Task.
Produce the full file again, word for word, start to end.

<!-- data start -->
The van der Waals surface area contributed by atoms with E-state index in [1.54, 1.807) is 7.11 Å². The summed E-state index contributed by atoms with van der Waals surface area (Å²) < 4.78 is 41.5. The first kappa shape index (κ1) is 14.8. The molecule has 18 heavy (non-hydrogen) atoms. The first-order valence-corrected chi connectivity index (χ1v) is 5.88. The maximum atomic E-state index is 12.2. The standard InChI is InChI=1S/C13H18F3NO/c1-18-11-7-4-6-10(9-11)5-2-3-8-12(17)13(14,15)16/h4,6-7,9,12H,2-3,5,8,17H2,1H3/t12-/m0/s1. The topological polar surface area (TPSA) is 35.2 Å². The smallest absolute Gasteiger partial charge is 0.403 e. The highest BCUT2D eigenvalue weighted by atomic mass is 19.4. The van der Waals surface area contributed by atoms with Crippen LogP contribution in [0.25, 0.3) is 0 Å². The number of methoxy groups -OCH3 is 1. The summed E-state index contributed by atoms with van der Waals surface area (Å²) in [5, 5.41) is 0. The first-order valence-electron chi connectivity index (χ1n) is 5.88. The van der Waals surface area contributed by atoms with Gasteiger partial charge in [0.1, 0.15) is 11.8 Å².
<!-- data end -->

The van der Waals surface area contributed by atoms with E-state index in [1.54, 1.807) is 7.11 Å². The summed E-state index contributed by atoms with van der Waals surface area (Å²) < 4.78 is 41.5. The first kappa shape index (κ1) is 14.8. The molecule has 18 heavy (non-hydrogen) atoms. The first-order valence-corrected chi connectivity index (χ1v) is 5.88. The maximum atomic E-state index is 12.2. The standard InChI is InChI=1S/C13H18F3NO/c1-18-11-7-4-6-10(9-11)5-2-3-8-12(17)13(14,15)16/h4,6-7,9,12H,2-3,5,8,17H2,1H3/t12-/m0/s1. The topological polar surface area (TPSA) is 35.2 Å². The smallest absolute Gasteiger partial charge is 0.403 e. The highest BCUT2D eigenvalue weighted by atomic mass is 19.4. The van der Waals surface area contributed by atoms with Crippen LogP contribution in [0.25, 0.3) is 0 Å². The number of methoxy groups -OCH3 is 1. The summed E-state index contributed by atoms with van der Waals surface area (Å²) in [5, 5.41) is 0. The first-order valence-electron chi connectivity index (χ1n) is 5.88. The van der Waals surface area contributed by atoms with Gasteiger partial charge in [0.1, 0.15) is 11.8 Å².